Kopi Luwak is one of the most expensive coffees in the world.

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Kopi luwak (also kopi luwak or kopi luwak) is a type of coffee known for its specific processing method. This coffee is produced commercially in Indonesia, the Philippines, South India and Vietnam. Kopi Luwak is one of the most expensive coffees in the world, costing around 550 euros (or $700) per kilo.

The word "kopi" in the Indonesian dialect of the Malay language means "coffee", and the word "luwak" is the local name for musanga.

The production process of kopi-luwak coffee beans consists in the fact that certain animals – musangs – eat the ripe fruits of the coffee tree (coffee cherries), digest the pulp surrounding the coffee beans and defecate the coffee beans, which are then collected by people, washed and dried in the sun.

Kopi Luwak is one of the most expensive coffees in the world.

bigstockphoto.com

Kopi Luwak is one of the most expensive coffees in the world.

bigstockphoto.com

Kopi Luwak is one of the most expensive coffees in the world.

bigstockphoto.com

The special taste of kopi-luwak is explained by the ability of musang gastric juice to break down some proteins that give bitterness to the finished drink, as well as by the action of bacteria of the gastrointestinal tract and interaction with gland secretions, which include civet.

Kopi Luwak coffee is characterized by a balanced taste with a delicate bitterness, a distinct hint of butter, hints of nougat and honey, as well as a long, stable pleasant taste.

It is believed that Musangs choose only the most ripe and delicious coffee cherries, and the volume of production of this coffee does not exceed several hundred kilograms per year.

However, at present, this type of coffee is often produced on an industrial scale at special fur farms. Animals on such fur farms are kept in cages and are deprived of the opportunity to move freely along the branches in search of the best coffee berries. Obviously, in captivity, musangs cannot choose the ripest berries and are forced to eat what the staff feeds them. Also, in farm conditions, the diet of musangs differs from the natural one, which may also affect the taste of the drink. In addition, methods have been developed to artificially flavor coffee with civet.

In the movie Tucked In, billionaire medical tycoon Edward Cole enjoys drinking kopi luwak coffee, but apparently doesn't know how it's made. But at the end of the film, Carter Chambers (comrade in misfortune) tells him exactly how kopi luwak coffee is made. Cole understands why this coffee tastes so special. Carter then crosses "laugh 'til I cry" off his list of things he wants to do before he dies.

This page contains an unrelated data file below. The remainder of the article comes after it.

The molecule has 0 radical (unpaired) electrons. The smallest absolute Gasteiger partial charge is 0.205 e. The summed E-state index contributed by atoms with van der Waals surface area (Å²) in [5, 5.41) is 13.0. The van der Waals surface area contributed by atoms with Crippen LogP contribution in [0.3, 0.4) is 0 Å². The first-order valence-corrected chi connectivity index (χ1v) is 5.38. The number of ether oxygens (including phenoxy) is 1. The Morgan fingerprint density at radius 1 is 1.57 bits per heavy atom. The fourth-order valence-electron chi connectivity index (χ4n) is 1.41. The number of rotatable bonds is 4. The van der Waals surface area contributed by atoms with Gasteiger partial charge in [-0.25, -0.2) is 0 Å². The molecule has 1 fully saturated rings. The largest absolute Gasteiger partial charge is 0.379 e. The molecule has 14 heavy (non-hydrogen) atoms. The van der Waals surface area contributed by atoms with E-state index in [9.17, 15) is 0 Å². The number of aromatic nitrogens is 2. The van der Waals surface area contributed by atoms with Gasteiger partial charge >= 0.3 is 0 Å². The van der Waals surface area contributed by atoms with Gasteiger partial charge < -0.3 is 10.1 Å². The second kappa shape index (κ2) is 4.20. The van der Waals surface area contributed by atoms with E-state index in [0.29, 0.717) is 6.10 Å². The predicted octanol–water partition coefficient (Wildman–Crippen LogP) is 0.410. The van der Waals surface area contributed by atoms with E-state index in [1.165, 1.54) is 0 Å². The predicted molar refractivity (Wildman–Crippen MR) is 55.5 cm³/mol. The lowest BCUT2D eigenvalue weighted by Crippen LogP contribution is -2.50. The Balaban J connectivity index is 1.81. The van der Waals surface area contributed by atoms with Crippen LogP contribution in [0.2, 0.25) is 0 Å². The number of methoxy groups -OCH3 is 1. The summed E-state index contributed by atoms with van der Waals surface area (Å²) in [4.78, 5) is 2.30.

Kopi Luwak is one of the most expensive coffees in the world.

bigstockphoto.com

Kopi Luwak is one of the most expensive coffees in the world.

bigstockphoto.com

Kopi Luwak is one of the most expensive coffees in the world.

bigstockphoto.com

Kopi Luwak is one of the most expensive coffees in the world.

bigstockphoto.com

 

An interesting story about the emergence of Kopi Luwak coffee

The origin of kopi luwak is closely related to the history of coffee production in Indonesia. At the beginning of the 18th century, the Dutch in their colonies on the East Indian islands of Java and Sumatra established coffee plantations of industrial varieties, including the well-known type of Arabica coffee imported from Yemen.

During the "Cultuurstelsel" (Dutch cultivation system in the 1830s-1870s) era, the Dutch banned local farmers and plantation workers from picking coffee beans for personal consumption. But local farmers wanted to try the famous coffee drink.

The locals soon learned that some species of musang or luwak (Asian palm civet) ate coffee fruit, but the coffee seeds remained undigested in their droppings. The natives collected the droppings of these luwak coffee beans, then peeled, roasted and ground them to make their own coffee drink.

The fame of fragrant civet coffee spread from the locals to the Dutch plantation owners. This particular coffee soon became their favorite drink, however, due to its rarity and unusual process, civet coffee was expensive even in the colonial era.

The founder of the industrial method of producing kopi-luwak coffee is the English industrialist Joshua Robinson. For many years he was essentially a monopolist in this business, but then similar factories were opened by other entrepreneurs.